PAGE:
Vampire Killer shares many similarities with another game, a game that is probably many old school gamers’ first experience with the Castlevania series – Castlevania on NES. The main protagonist in both versions is Simon Belmont.

One big difference that you notice while playing this game is that the screen doesn’t scroll the same way that it does on the NES. Instead when you get to the end of a screen, it shifts almost like a Mega Man game to the next screen.

The MSX version has better graphics than its NES counterpart, but the level designs and controls are far worse. While the controls on the original Castlevania on NES are not as polished as Super Mario Bros and other platformers on the System, Vampire Killer’s are just bad. The collision detection for the whip is abysmal, you can literally try to whip the same candle to get a powerup 5 times in a row and not have it register.

In the both versions once you ran and jumped, that was it, there was no going back. Once you were in the air you couldn’t readjust Simon’s position which led to many Medusa attacks and unnecessary pitfalls.

Something that bothers me just about the MSX2 version is it’s level design. On the NES the level structure was go to point A to point B and not die. It was a simple and effective system that worked. On the MSX2 version, you had to check everywhere for secret passages to even move on with the game. I have to say, there was a lot of backtracking and it got quite confusing sometimes.

To progress through the game you had to whip the walls in order to get secret keys that were needed to open doors to make your way through the level. This sounds like it wouldn’t be too bad, because games like Metroid made you backtrack and do the same thing, but in Metroid it was fun, Vampire Killer just made it tedious.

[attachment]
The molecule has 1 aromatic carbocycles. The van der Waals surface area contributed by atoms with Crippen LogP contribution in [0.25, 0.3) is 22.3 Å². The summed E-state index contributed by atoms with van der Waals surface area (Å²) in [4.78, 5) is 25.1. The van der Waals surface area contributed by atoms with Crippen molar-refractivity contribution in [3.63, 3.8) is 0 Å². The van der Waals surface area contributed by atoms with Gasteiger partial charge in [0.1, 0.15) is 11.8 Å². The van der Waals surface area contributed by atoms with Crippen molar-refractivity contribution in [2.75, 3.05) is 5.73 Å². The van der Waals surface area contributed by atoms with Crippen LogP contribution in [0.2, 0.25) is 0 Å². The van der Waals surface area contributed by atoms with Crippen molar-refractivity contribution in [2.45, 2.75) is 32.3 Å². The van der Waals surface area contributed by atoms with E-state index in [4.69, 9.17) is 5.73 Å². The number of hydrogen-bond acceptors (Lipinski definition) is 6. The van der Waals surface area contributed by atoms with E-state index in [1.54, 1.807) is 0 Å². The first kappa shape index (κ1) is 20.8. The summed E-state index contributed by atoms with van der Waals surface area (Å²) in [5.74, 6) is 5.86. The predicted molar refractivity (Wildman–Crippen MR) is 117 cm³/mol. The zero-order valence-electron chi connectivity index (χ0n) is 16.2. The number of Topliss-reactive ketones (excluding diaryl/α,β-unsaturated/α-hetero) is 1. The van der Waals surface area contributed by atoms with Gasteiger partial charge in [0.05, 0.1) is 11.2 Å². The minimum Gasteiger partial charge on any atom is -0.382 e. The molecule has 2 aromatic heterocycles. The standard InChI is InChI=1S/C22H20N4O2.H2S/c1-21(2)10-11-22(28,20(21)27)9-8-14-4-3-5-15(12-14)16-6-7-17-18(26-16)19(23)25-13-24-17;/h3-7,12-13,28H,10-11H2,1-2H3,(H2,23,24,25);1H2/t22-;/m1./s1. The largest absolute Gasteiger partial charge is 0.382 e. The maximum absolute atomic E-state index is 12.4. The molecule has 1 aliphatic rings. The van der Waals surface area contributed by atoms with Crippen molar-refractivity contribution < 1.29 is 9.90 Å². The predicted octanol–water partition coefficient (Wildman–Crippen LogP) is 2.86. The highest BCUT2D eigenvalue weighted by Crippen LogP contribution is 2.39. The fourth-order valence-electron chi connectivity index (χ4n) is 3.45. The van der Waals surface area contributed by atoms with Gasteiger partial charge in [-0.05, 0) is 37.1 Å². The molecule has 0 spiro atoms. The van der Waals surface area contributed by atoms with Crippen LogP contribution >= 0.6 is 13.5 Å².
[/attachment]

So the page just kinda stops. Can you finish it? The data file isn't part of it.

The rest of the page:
Both Vampire Killer and Castlevania on NES are challenging games even today. There are no save points, so you have to hope that you beat these games in one shot. I have memories of playing the NES version when I was a kid and getting so frustrated at the game. Not throw your controller across the room frustrating, but it tested your patience.

The NES version of this game is available everywhere, its on NES, Virtual Console, and on GBA. If you haven’t played the first Castlevania game in some form and you enjoy playing old school platformers, then it is a game that you have to try. The satisfaction of destroying Dracula is something worth experiencing.

cv boxart

This scaling system is very subjective but I factor in control, level design, difficultly, and overall enjoyment. The final score is taking these into account as well as my general feeling is about the game when I sit down and play it.

On Vampire Killer I rank it as

Controls: 2.5/10
Level Design: 3/10
Overall Difficulty: 9/10
Overall Enjoyment: 3/10
Final Score: 4/10 – If you have the opportunity to play this game and you are a real hardcore Castlevania fan, then go for it. Will I ever play it again? Probably not.

Castlevania (NES)

Controls: 7.5/10
Level Design: 5/10
Overall Difficulty: 4/10
Overall Enjoyment: 9/10
Final Score: 9/10 – Maybe it is just the nostalgia of playing this game again, but it is always an enjoyable day when I put this in. If you have never played a Castlevania game and love 2D side scrolling platformers, this is a great place to start. It is primitive and does not implement all the gameplay features that people now think of standard Castlevania games, but that doesn’t take away from it’s enjoyment one bit.

Next time I will go into the black sheep of the Castlevania collection – Castlevania 2: Simon’s Quest for the NES.